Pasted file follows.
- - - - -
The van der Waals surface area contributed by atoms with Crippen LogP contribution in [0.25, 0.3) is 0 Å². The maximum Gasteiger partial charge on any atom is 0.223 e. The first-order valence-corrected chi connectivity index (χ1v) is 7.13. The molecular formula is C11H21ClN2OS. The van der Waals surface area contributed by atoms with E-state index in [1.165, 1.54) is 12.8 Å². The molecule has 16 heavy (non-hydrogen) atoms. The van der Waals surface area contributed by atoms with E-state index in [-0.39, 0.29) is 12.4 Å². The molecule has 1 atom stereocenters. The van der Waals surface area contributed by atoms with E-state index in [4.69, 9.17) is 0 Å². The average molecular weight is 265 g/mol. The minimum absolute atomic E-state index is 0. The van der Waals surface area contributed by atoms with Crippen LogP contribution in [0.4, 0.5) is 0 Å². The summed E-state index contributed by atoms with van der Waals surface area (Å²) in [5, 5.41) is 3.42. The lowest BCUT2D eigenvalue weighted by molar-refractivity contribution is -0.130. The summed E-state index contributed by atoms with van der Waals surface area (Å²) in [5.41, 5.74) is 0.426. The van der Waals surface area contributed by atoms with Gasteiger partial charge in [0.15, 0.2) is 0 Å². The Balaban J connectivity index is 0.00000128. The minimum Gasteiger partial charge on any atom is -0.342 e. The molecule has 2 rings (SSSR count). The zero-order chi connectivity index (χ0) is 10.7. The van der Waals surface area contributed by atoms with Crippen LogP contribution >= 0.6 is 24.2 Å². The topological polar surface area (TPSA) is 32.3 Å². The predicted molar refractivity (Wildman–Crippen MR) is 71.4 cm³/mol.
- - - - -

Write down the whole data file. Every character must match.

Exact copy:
The van der Waals surface area contributed by atoms with Crippen LogP contribution in [0.25, 0.3) is 0 Å². The maximum Gasteiger partial charge on any atom is 0.223 e. The first-order valence-corrected chi connectivity index (χ1v) is 7.13. The molecular formula is C11H21ClN2OS. The van der Waals surface area contributed by atoms with E-state index in [1.165, 1.54) is 12.8 Å². The molecule has 16 heavy (non-hydrogen) atoms. The van der Waals surface area contributed by atoms with E-state index in [-0.39, 0.29) is 12.4 Å². The molecule has 1 atom stereocenters. The van der Waals surface area contributed by atoms with E-state index in [4.69, 9.17) is 0 Å². The average molecular weight is 265 g/mol. The minimum absolute atomic E-state index is 0. The van der Waals surface area contributed by atoms with Crippen LogP contribution in [0.4, 0.5) is 0 Å². The summed E-state index contributed by atoms with van der Waals surface area (Å²) in [5, 5.41) is 3.42. The lowest BCUT2D eigenvalue weighted by molar-refractivity contribution is -0.130. The summed E-state index contributed by atoms with van der Waals surface area (Å²) in [5.41, 5.74) is 0.426. The van der Waals surface area contributed by atoms with Gasteiger partial charge in [0.15, 0.2) is 0 Å². The Balaban J connectivity index is 0.00000128. The minimum Gasteiger partial charge on any atom is -0.342 e. The molecule has 2 rings (SSSR count). The zero-order chi connectivity index (χ0) is 10.7. The van der Waals surface area contributed by atoms with Crippen LogP contribution >= 0.6 is 24.2 Å². The topological polar surface area (TPSA) is 32.3 Å². The predicted molar refractivity (Wildman–Crippen MR) is 71.4 cm³/mol.